By JOHN LESLIE
On March 29, a 35-year-old Philadelphia woman, Angel Davis, was shot in the head by an as yet unidentified “landlord-tenant” officer. The shooting took place during an eviction from the victim’s home at the Girard Court Apartment Complex in the city’s Sharswood section. At this time, the victim is listed in critical condition.
Landlord-tenant officers, despite the title, are not sworn law enforcement officers. Rather, they are private contractors dressed in plain clothes, who are hired by the court system to carry out evictions. Some of these private goons are retired police officers.
Davis’ neighbor, Jennifer Rivera, told FOX 29 that she heard gunshots and later saw Davis being carried out of the building: “It’s sad. It breaks my heart. I didn’t know her like that but she’s a human being. … She didn’t deserve that. No one does.”
Davis’ husband, Gabriel Plummer, described the attack to the media. “He was trying to push the door open,” Plummer said. “We’re pushing it closed. Because you’re not coming in here. We don’t know what’s going on.” Plummer told NBC 10 that the officer then opened fire. “I seen when he drawed up and he—just like this—baow! He shot her. Just like that. Boom.”
Philadelphia police are currently investigating. The shooter has not been charged. It does not appear that any police officers were on the scene at the time of the shooting. Philadelphia police procedures state that a writ server or landlord-tenant officer may request a police presence, but the request must be approved by a supervisor, and police are instructed to only observe unless a law is broken.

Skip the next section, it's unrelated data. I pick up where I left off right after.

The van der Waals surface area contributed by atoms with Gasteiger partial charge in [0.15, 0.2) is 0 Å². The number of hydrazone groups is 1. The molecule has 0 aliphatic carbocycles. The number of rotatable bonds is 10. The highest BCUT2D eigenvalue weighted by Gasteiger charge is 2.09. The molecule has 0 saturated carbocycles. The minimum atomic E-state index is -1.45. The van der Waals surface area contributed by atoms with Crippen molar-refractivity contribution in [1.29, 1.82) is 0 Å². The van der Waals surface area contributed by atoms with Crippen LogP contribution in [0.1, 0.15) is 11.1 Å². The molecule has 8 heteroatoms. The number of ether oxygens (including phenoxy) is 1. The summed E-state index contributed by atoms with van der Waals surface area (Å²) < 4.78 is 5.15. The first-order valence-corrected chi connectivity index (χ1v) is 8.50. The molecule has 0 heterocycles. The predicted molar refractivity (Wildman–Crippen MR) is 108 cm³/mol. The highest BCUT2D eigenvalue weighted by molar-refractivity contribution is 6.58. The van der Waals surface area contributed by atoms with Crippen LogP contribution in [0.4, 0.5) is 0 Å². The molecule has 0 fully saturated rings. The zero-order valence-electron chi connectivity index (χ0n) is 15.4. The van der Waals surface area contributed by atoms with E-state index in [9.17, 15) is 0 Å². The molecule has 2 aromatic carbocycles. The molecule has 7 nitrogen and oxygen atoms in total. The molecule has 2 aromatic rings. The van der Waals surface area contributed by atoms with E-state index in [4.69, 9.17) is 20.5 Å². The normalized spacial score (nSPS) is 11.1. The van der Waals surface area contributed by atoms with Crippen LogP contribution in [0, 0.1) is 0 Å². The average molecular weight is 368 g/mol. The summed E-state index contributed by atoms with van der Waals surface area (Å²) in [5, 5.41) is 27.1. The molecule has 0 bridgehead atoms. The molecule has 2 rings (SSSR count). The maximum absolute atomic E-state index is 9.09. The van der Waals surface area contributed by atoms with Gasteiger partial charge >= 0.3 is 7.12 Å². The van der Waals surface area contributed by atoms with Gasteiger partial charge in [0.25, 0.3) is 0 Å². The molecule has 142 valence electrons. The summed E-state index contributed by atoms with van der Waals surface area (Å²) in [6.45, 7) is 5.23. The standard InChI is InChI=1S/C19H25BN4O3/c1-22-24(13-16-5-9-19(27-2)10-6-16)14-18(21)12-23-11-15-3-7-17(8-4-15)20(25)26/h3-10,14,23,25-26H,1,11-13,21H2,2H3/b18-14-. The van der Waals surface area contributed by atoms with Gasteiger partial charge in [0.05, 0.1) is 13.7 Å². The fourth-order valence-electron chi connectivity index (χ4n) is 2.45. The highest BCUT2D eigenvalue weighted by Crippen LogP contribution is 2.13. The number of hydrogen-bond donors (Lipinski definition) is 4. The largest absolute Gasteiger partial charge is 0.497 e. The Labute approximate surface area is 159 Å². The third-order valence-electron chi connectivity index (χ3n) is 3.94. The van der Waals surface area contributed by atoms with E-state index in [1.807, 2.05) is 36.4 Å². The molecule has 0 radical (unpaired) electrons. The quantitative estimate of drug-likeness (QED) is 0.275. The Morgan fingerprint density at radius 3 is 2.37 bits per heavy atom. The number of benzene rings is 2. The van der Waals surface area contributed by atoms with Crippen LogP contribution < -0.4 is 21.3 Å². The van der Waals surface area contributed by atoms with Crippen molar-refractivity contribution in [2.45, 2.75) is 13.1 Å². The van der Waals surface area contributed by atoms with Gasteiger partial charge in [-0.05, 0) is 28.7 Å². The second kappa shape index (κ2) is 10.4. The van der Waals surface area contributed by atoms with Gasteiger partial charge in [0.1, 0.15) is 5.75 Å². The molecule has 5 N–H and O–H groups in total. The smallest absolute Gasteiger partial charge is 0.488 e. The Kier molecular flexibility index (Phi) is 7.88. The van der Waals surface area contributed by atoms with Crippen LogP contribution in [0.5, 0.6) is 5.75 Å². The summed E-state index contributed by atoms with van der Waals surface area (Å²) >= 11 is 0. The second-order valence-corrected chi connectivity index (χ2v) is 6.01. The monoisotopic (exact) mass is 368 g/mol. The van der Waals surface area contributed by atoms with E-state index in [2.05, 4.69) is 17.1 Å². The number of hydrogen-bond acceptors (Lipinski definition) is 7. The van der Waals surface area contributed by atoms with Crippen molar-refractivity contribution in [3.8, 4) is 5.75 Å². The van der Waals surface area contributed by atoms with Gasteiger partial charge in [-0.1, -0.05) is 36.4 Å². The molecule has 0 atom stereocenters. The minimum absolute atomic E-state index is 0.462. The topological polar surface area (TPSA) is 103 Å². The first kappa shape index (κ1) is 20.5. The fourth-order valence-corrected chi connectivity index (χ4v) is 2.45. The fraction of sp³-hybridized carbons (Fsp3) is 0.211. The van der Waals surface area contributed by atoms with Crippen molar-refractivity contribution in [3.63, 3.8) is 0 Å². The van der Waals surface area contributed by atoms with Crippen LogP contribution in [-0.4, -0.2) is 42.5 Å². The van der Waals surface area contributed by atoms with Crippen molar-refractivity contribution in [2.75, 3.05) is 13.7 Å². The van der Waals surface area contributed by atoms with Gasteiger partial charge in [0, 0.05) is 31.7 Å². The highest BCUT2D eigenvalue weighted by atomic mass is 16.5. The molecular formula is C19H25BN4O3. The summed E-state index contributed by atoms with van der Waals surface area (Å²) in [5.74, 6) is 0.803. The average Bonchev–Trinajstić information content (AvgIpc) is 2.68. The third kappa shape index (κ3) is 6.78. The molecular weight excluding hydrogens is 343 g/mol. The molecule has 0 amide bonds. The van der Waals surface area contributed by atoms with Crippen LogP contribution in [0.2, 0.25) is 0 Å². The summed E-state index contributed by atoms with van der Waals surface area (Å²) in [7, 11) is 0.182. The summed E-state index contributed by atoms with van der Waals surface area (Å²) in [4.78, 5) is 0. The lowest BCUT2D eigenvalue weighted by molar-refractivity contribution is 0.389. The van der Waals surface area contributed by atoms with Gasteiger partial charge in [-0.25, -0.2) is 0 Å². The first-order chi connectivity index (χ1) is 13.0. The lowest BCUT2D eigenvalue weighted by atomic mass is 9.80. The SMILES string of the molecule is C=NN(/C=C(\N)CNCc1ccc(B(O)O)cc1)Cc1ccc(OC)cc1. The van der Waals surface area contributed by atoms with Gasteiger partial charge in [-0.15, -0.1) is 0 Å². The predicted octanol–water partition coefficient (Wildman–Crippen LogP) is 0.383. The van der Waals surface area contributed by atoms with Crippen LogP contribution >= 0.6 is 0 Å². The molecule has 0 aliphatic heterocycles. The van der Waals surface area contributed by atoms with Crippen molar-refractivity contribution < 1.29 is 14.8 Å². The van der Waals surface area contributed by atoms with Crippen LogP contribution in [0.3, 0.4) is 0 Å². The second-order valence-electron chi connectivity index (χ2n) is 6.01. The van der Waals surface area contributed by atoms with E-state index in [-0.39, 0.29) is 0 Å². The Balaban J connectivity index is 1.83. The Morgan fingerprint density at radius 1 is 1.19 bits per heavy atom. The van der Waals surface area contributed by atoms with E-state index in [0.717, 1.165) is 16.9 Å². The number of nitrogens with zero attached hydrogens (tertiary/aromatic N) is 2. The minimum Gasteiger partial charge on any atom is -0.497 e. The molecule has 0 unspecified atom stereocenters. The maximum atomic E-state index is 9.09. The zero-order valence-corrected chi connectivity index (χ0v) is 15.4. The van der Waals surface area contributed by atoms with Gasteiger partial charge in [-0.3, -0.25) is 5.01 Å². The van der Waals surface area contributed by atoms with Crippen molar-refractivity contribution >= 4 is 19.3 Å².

The Philadelphia Tenants’ Union released a statement: “The Philly Tenants Union is appalled by the news a woman was shot in the head by a Deputy Landlord Tenant Officer earlier today. Philly renters have enough to worry about paying rent and the additional violence of getting thrown out onto the street and fearing for our lives from an independent contractor paid by landlords is horrendous! Such Landlord Tenant Officers and the person that helped to arrange this eviction, attorney Maria Shuter, act like mercenaries, and we as concerned community members and housing rights activists demand accountability and that such practices end immediately! This use of deadly force by an officer of the Landlord Tenant Office simply shows in more stark, graphic ways how evictions are indeed acts of violence and threaten our lives on a daily basis. No one should have to live in fear of a violent eviction.”